MIKE GREENWELL

Then on the next night, June 3rd, the Red Sox pulled out a 7-6, 10-inning victory over the Twins, who left town wondering if they'd awakened a sleeping giant. The Sox once trailed in this contest, 6-2. But this last-gasp revival included Mike Greenwell's game-tying two-run homer in the ninth and Wade Boggs' game-winning single in the 10th that brought a happy ending for the Fenway Park fans.

In Baltimore, Ellis Burks hit his second grand slam of the year as part of a two-homer, seven-RBI performance that led the way to a 15-4 rout of the Orioles. In the sixth, second baseman Marty Barrett slammed one over the left-field fence for his second career grand slam, punctuating a three-game sweep for the Sox on June 10th. So the opportunity was there for the ’87 Sox to make a run at redemption, and if nothing else, have a good season.

They next went to Detroit and it was just the place to make such a stand, and leapfrog the team directly in front of them. But Clemens was hammered late in the game of the series opener and that 11-4 loss was the start of a series sweep. A series loss at Cleveland followed and the Sox were 11 1/2 games out of first.

The Sox tried to right the ship and Clemens got back on track. The right-hander would follow that track to 20 wins and a second straight Cy Young Award, by beating the Yankees in a June home game that won a series. Boyd won his only game of the year a day later against the Brewers, who were on their way to 93 wins. The six weeks leading up to the end of July followed this pattern. There was a burst of hope followed by a sequence of losses and a record that never got real separation from .500. There was little joy in the Sox clubhouse.

One of their nice wins took place on June 23rd. The Sox came back from a 5-0 deficit, streaking to a 9-5 victory over the Milwaukee Brewers, paced by Ellis Burks' three-run homer in the sixth. They also had a key two-run single by Jim Rice in that inning to break a 5-5 tie.

It was all Wade Boggs on June 29th and 30th against the Orioles. In the first game of the series, Boggs' blasted his second career grand slam, a sixth-inning shot that put the frosting on the Sox seventh victory in nine games. He also had a single in the first inning and a triple in the fourth, which gave him a career-high seven runs batted in for the night. The next night a bunch of timely runs in the fifth and sixth wiped out a 7-4 Baltimore lead. What the Sox got in the process, was an even higher level of hitting proficiency from Boggs (3 for 3 with two walks), who inched his American League-leading average up to .391.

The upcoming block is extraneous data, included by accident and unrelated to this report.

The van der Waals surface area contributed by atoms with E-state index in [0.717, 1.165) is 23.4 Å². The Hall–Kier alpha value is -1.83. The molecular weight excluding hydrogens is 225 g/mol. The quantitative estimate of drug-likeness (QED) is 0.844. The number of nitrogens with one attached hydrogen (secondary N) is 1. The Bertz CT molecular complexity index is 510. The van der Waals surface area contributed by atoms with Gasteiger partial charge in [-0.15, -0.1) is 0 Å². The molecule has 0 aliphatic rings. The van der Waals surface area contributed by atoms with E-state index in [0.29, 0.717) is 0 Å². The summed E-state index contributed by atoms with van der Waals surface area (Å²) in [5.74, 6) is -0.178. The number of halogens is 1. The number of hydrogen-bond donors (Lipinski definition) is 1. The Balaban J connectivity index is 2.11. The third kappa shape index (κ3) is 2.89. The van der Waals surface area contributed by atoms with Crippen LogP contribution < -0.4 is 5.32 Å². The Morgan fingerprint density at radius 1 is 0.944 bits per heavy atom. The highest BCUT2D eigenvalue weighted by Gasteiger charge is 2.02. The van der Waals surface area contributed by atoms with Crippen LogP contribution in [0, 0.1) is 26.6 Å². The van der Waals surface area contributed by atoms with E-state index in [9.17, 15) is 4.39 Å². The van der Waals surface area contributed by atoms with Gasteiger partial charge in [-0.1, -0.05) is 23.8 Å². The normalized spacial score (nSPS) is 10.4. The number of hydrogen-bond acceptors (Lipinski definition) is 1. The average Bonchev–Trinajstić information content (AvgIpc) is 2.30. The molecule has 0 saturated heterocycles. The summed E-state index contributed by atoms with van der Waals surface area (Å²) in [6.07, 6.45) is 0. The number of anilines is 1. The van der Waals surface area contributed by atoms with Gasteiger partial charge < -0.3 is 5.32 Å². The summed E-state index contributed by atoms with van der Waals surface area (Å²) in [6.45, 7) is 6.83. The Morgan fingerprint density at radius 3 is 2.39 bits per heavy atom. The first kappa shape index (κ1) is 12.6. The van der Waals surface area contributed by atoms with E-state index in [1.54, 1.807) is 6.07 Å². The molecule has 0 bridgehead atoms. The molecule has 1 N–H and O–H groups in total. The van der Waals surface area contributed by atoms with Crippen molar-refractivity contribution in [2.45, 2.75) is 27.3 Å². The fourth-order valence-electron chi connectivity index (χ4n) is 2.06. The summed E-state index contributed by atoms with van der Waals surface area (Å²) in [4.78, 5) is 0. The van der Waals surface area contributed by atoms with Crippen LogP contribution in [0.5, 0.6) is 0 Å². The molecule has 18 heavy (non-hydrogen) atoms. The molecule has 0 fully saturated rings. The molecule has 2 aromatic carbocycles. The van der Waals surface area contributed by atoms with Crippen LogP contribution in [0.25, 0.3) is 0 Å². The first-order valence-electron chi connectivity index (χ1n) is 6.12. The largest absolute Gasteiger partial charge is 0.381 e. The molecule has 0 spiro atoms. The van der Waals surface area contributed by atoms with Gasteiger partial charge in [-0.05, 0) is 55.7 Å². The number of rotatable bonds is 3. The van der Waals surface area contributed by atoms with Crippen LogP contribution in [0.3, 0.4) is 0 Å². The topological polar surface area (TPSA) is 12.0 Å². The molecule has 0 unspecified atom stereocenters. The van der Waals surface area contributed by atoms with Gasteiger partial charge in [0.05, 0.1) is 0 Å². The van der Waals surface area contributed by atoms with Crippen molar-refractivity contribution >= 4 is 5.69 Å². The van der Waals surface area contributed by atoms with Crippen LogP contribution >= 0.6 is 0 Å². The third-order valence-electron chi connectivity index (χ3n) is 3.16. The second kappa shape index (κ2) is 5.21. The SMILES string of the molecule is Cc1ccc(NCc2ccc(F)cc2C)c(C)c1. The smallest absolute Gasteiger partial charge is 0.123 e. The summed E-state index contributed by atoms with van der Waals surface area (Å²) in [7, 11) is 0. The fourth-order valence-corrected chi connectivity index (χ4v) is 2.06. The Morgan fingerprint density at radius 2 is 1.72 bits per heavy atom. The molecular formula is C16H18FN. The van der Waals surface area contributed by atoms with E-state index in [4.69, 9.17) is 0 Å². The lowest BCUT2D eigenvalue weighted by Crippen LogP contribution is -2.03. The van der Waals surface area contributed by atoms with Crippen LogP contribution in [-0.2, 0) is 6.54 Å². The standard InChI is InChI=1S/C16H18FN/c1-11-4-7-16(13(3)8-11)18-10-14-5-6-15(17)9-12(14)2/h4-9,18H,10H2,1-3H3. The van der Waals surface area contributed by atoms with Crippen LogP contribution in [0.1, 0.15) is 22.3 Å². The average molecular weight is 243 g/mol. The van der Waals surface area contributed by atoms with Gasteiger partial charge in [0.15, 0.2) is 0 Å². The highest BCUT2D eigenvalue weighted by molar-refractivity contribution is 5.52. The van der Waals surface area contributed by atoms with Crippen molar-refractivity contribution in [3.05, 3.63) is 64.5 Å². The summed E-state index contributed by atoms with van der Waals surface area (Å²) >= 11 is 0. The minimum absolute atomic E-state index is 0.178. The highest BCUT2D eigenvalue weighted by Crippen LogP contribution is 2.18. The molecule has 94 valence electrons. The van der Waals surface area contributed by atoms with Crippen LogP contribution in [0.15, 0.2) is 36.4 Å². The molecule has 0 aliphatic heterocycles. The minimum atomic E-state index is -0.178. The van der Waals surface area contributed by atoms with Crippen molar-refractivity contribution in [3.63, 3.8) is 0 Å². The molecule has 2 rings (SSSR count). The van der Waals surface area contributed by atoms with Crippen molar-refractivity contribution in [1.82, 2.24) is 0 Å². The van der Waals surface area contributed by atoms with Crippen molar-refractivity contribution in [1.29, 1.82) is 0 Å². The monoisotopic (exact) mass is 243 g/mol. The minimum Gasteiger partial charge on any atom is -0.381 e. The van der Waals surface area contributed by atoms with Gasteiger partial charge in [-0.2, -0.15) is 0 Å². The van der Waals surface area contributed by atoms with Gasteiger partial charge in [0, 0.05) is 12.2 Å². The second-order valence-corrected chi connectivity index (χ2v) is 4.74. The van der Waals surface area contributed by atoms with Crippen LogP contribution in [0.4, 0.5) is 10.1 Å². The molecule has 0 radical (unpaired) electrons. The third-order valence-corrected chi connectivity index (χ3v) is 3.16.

Spike Owen came back to haunt the Seattle Mariners on July 11th in the Kingdome. Owen drove in one run and scored another in the ninth inning as the Sox broke a 4-4 tie and took a 7-4 victory, ending a six-game losing streak on the west coast.

Going into the All Star break, the Red Sox were 26-13 at home; no team in baseball had fewer home losses. However, the Sox were 15-34 on the road; no team in baseball has more road losses. Sox pitchers allowed 22 homers during the 3-8 West Coast trip. The Red Sox had baseball's worst catching corps in the first half of the 1987 season. leaving people wondering if Rich Gedman would ever be the same. The Sox bullpen had nine saves, fewest in baseball. Joe Sambito didn't save a game in the first half. Steve Crawford got hurt just when he finally was starting to pitch well, but it was more bad news when Bruce Hurst said his shoulder was hurting.

SAM HORN

After the All Star break, the Oakland A's came to Fenway and on July 18th, after Jim Rice's ninth-inning homer brought the Red Sox into a 3-3 tie, Dave Henderson stepped to the plate in the 10th and cranked a two-run blast into the right-field seats to hand the Sox a 5-3 victory. Ninth-inning homers and Henderson blasts. All from a time not too long ago.

On July 25th, it took precisely 109 minutes and five innings for rookie, Sam Horn, to achieve cult status in his new hometown. With the score 5-5 in the bottom of the fifth, Horn drove a hanging slider into the left-field net and the Red Sox were en route to a 19-hit, 11-5 victory over the Mariners. Horn was summoned for a curtain call in his first major league game. 

The Sox didn't need most of the 16-hit explosion in an 11-1 demolition of the Seattle Mariners on July 27th. Roger Clemens struck out 14 Mariners, including the side in three innings. The Rocket had not allowed nary an earned run in his last two starts, both of which had been complete-game victories.